The harpsichord fad of the 1960s and early 70s provides a roadmap for assessing the strengths and limitations of actor-network theory. The 60s harpsichord was a constellation of heterogeneous material and discursive effects; its impact on changing genres, like pop, soul, jazz, and new music, was broad but not deep. As such the harpsichord fad shows that notions like actor, agency, and affordance can be too strong: too reliant on clarity of function, too confident in their capacity to assess success and failure, and ill-equipped to handle the microdynamics of aesthetic experience. Lingering instead over questions of economy, temporality, and ontology—what is the harpsichord doing where, when, with what, and with whom?—can stop us from drawing premature conclusions about what is acting on what. This paper thus considers the 60s harpsichord as a matter of interrelated political economy, musical economy (the disposition and role of elements in musical textures), and what might be called ‘ethical economy’: the distribution of ethical regard in a social system. Focusing on ethical economy—who cared about the harpsichord and its stakeholders, how, how much—gives a truer picture of the ways that musical fads and genres hang together: partly through aesthetic experience, music’s multitemporality, and respect for the interiority of others.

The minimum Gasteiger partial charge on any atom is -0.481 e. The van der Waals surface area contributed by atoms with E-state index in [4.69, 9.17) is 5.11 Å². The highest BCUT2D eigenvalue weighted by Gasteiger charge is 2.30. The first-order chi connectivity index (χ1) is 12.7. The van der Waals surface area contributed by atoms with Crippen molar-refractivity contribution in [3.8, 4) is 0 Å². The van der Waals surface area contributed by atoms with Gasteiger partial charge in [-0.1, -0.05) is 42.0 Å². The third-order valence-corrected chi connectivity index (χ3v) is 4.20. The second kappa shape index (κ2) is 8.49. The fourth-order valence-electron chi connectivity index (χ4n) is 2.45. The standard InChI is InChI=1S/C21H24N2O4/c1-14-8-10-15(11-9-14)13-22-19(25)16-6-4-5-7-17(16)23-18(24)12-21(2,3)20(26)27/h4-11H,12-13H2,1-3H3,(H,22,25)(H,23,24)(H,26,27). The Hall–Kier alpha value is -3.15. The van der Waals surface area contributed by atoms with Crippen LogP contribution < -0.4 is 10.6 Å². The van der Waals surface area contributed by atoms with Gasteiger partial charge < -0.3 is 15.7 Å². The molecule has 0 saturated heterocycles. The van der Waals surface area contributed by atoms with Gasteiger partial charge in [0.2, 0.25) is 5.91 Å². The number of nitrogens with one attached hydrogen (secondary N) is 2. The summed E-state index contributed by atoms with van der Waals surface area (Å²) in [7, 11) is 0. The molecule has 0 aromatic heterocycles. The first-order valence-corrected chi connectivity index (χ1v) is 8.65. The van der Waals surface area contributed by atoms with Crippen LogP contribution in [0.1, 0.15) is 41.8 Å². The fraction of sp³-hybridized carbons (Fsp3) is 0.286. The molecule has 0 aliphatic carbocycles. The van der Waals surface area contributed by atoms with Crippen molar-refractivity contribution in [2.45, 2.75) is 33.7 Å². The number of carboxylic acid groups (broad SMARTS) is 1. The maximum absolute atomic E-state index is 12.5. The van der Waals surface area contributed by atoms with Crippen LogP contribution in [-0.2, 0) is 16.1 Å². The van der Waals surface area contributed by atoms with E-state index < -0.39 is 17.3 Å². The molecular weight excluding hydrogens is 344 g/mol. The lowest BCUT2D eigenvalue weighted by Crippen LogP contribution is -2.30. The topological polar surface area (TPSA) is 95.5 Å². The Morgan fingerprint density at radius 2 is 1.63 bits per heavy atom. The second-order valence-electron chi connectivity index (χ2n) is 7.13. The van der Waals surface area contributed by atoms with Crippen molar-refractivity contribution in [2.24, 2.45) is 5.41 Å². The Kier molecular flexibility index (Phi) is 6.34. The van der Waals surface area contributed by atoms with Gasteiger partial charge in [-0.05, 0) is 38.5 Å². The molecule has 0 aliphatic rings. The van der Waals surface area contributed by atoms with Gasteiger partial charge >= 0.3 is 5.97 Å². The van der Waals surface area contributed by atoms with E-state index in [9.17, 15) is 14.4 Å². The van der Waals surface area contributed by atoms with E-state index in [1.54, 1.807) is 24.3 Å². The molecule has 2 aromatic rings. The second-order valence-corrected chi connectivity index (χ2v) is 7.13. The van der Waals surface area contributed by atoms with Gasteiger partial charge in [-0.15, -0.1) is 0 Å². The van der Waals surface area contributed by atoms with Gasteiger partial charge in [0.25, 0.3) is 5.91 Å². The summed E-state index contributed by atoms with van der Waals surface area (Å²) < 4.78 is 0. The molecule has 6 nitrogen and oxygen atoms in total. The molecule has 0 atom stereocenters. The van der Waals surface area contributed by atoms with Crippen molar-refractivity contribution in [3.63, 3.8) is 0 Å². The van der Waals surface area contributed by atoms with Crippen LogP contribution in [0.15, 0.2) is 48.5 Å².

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- Actor-Network Theory
- Ethical Economy
- Musical Economy